Nashville Gastrointestinal Endoscopy Center Nashville GI Diagnostic Center
Endoscopy Center of Centennial Nashville GI Diagnostic Center
Lebanon Endoscopy Center Lebanon GI Diagnostic Center
Baptist Plaza Surgicare Nashville Ambulatory Surgical Center

Colonoscopy Introduction

A colonoscopy is a procedure which allows a doctor to view inside the large intestine (colon) using a tool called a colonoscope. A key advantage of the procedure is that, when needed, other instruments can be passed through the colonoscope. These may be used, for example, to painlessly remove a suspicious-looking growth or to biopsy, that is, take a small piece of tissue for further analysis. Although colonoscopy is the best test available to detect and treat abnormalities within the colon, other alternative procedures are abdominal x-ray, computed tomography (CT scan), abdominal ultrasound, barium enema, sigmoidoscopy and, more recently, an alternative is a Virtual colonoscopy. These exams, however, do not allow direct viewing of the colon, removal of polyps, or the completion of biopsies, so, if an abnormality is found during one of these procedures, a colonoscopy may still be required to biopsy or remove the abnormality.

Patient Preparation For A Colonoscopy

You will be given instructions in advance that will outline what you should and should not do in preparation for colonoscopy. Central to these instructions is the need to cleanse the intestinal tract, modify diet and manage medications; be sure to read and follow those instructions. It is particularly important to inform the physician of all medications or vitamins taken regularly or if you are pregnant (or think you might be pregnant) or if you have heart, lung or other medical conditions that may need special attention, and, finally, if you have a history of bleeding disorders or if you are taking any anticoagulant (blood-thinning) medications, aspirin, or other medications that affect blood clotting. Arrangements should be made for transportation after the surgery is complete.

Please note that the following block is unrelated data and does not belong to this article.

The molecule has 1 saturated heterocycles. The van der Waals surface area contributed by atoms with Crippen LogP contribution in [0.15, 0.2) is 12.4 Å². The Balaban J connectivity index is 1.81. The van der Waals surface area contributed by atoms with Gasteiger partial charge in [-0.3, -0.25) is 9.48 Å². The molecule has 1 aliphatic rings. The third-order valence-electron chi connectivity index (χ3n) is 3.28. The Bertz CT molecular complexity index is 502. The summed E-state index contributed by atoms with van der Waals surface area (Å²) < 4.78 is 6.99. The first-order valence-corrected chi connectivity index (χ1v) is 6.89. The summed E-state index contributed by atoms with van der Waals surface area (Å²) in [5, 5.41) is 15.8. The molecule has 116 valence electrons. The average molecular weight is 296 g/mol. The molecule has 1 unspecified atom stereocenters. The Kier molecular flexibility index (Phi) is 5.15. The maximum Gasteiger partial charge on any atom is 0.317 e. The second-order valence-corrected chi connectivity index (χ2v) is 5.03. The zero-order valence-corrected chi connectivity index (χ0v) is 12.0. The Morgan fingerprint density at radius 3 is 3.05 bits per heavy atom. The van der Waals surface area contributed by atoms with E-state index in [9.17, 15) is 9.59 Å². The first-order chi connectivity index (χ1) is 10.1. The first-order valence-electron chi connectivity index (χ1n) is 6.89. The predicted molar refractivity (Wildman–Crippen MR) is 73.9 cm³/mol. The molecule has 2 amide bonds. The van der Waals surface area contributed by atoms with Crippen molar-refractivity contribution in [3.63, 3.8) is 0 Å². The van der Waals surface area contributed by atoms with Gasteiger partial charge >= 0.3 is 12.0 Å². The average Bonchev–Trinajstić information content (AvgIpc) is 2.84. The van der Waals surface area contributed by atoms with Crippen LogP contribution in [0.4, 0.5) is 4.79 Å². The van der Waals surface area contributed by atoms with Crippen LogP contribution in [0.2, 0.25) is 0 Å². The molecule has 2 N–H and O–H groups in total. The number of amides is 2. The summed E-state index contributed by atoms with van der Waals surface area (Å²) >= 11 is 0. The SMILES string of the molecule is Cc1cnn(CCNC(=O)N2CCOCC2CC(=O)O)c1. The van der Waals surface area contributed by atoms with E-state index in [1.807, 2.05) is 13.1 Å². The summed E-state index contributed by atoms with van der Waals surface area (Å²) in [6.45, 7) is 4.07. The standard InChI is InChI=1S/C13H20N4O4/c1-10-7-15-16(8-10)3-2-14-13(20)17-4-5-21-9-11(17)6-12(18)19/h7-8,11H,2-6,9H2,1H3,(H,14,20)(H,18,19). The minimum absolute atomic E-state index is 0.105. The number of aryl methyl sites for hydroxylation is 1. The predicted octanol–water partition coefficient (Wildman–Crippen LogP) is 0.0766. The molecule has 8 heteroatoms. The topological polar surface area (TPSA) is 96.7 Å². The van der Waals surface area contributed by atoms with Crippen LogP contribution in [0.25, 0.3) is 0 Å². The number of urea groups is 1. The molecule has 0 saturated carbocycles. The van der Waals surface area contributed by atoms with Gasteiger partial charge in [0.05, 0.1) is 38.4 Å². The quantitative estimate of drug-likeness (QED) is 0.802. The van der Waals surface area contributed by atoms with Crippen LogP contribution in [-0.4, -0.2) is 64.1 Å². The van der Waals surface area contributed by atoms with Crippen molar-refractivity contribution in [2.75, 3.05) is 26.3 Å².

What to expect during and after a Colonoscopy

The procedure takes about 30 minutes to perform and is seldom remembered by the sedated patient. The sedative and pain medication usually cause most patients to dose off during the procedure. An intravenous line is inserted into the arm to administer a sedative and a painkiller. Also, your heart rate, blood pressure, respiratory rate, and oxygen level will be monitored during the procedure. Once you are fully relaxed, you will be asked to lie on your left side with your knees bent towards your chest. Your doctor will first do a rectal exam with a gloved, lubricated finger; then the lubricated colonoscope will be gently inserted into the anus and gently advanced into the rectum and colon. As the scope is slowly and carefully passed, you may feel as if you need to move your bowels, and because air is introduced to help advance the scope, you may feel some cramping or fullness. Generally, however, there is little or no discomfort. The physician will examine the colon. If a polyp is seen, it may be removed, biopsied, or left alone until a subsequent operation is performed.

After the procedure is competed you will be taken to the recovery area and monitored until the medication has worn off. After recovery, the physician will explain the results to you, provide instructions on care and diet and then your driver will be allowed to take you home. It is normal to experience mild cramping or abdominal pressure following the exam. This usually subsides in an hour or so, after the air has been expelled. Notify your physician to report any of the following: fever and/or chills, frequent bloody stools, abdominal pain and/or bloating, inability to pass gas.